Rewind to 1999
'We wished that half could last 80 minutes' - Rewind to Scotland's 1999 mauling of France
Tristan Barclay
February 5, 2015
Scotland went into the clash with France knowing victory could lead to the Five Nations title © Getty Images
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When Vern Cotter's promising Scotland side run out against France at the Stade de France on Saturday, they will do so attempting to achieve something their compatriots have failed to do since the turn of the millennium - win in Paris.

No Scottish XV has emerged victorious from the Parisian cauldron since 1999, when Jim Telfer's men laid waste to the French capital in a fascinating game of contrasts. Victory at France's newly-opened national stadium put Scotland into a championship-winning position, with England's defeat by Wales a day later handing the Dark Blues the last ever Five Nations title.

While Scottish fans will not appreciate the reminder, that championship was the country's first in almost a decade and their last to the present day. Not since that balmy afternoon on April 10, 1999 has the Stade de France, or any other international stadium, played host to such a potent Scotland side.

ESPN talks to the men who were involved in that famous victory 16 years ago. Fly-half Gregor Townsend, fullback Glenn Metcalfe and head coach Telfer recall their parts in 80 minutes of gripping rugby.

The challenge of playing across the Channel

France 22-36 Scotland

  • France started explosively, with Emile Ntamack scoring a try in the opening minute after a 50-metre break from the excellent Thomas Castaignede. Moments later, the French No.10 would be off the field with a serious knee injury, and Scotland took full advantage.
  • The visitors scored five tries in a blockbuster first half - two apiece for Martin Leslie and Alan Tait, and one for Gregor Townsend.
  • The second-half was a more sedate affair, with just three points scored by Scotland, but the damage had been done in the first 40 minutes.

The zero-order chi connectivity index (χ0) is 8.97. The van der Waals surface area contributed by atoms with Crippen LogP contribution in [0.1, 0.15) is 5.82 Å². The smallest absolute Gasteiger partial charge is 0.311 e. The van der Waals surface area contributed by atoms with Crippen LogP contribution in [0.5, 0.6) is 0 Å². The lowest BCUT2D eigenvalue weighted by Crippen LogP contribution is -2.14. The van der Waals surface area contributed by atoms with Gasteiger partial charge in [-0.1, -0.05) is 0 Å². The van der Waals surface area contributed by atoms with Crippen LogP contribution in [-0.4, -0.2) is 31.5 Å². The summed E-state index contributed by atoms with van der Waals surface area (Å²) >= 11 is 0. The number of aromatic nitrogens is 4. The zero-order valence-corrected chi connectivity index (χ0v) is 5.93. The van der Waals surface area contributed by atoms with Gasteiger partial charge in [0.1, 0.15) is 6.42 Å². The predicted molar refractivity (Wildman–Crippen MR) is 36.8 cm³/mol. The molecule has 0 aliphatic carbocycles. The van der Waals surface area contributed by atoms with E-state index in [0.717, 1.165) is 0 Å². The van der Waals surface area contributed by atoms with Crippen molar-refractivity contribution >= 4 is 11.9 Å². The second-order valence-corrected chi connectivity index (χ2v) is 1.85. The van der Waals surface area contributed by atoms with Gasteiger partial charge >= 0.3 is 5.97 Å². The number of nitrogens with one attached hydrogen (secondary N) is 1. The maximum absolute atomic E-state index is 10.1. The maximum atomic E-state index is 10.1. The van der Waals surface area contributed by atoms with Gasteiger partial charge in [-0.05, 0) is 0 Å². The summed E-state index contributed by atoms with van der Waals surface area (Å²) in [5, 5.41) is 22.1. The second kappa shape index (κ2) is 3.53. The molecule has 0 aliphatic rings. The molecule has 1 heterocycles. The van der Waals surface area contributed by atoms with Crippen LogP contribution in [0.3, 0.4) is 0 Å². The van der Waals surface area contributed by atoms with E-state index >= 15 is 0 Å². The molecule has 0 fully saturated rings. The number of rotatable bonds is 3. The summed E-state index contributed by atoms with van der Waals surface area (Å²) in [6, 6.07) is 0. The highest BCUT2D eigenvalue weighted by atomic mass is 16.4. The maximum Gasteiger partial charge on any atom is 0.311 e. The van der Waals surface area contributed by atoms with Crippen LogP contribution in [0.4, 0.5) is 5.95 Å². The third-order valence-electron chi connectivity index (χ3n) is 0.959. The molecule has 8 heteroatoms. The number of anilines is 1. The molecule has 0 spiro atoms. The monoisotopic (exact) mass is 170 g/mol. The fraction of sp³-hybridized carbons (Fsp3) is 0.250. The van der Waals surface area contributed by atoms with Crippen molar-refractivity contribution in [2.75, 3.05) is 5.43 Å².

Townsend: Playing France was always unique in the Five Nations. There was a different atmosphere than at other games. For Scotland, it was a place where we didn't win very often. We won in '95, which was the first time in 26 years, so by '99 we'd only had one win in 30 years in Paris. There was that thrill of going to play France knowing how daunting a fixture it was.

Telfer: It was the last game of the championship for us and England were playing Wales the following day. You never go to France with full confidence because you don't know how they are going to react to the game and crowd and so on, but we'd had a very good season up until then. We'd only been beaten by England (24-21 at Twickenham) and we were getting better and better, building more and more confidence.

Metcalfe: The season had been building pretty well from the start. Guys like John Leslie, Alan Tait and Gregor, those three in the backs had started hitting form really early on. And then we had a whole unity of everyone coming together at the right time. It started building from the first game against Wales. We won every game bar the one against England, so we felt we were competitive for sure. But at that point winning the Five Nations championship was not at the forefront of our minds. We still had to go and play France in Paris.

Kicking off in Paris

Townsend: France scored within a minute or two, just after kick-off. That forced us to go 'right, we're here to play'. It could have turned out to be a cagey game if there hadn't been any scores in the first 20 minutes.

Metcalfe: We got hit pretty hard from the kick-off so it was a case of regroup and have another go once we got the ball - because we didn't even get the ball in those first few minutes. The first lineout we had in a reasonable position, we broke up the middle of the field, which led to a try. With that, the momentum shifted pretty quick. For the next 35 minutes it never went back to France.

Telfer: We knew it was going to be hard but they lost their talisman Thomas Castaignede early on - he was carried off in the first five minutes. That had a tremendous effect on them rather than us.

A breathtaking 40 minutes

Gregor Townsend celebrates scoring a try, France v Scotland, Stade de France, April 10, 1999
Gregor Townsend scored one of Scotland's five tries © Getty Images
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Metcalfe: I've never played a game of rugby like it, where I was just absolutely spent at half-time. The amount of running we did, the backs in particular, we were running 40, 50, 60 metres on breaks and that was a regular thing happening for 35 minutes. I was like 'I'm not used to this sort of stuff!'

Townsend: You hear individual sportsmen talk about being 'in the zone', but that was the only time where I felt in the zone with a team. We wished that half could last 80 minutes, because we were just moving, offloading the ball, and playing at pace, and everyone understood collectively that we were here to play.

Telfer: It was the only game I can remember being involved in at international level where we wanted the game to finish at half-time. By the second-half, we'd already scored 30 points, and just wanted that game over as quickly as possible.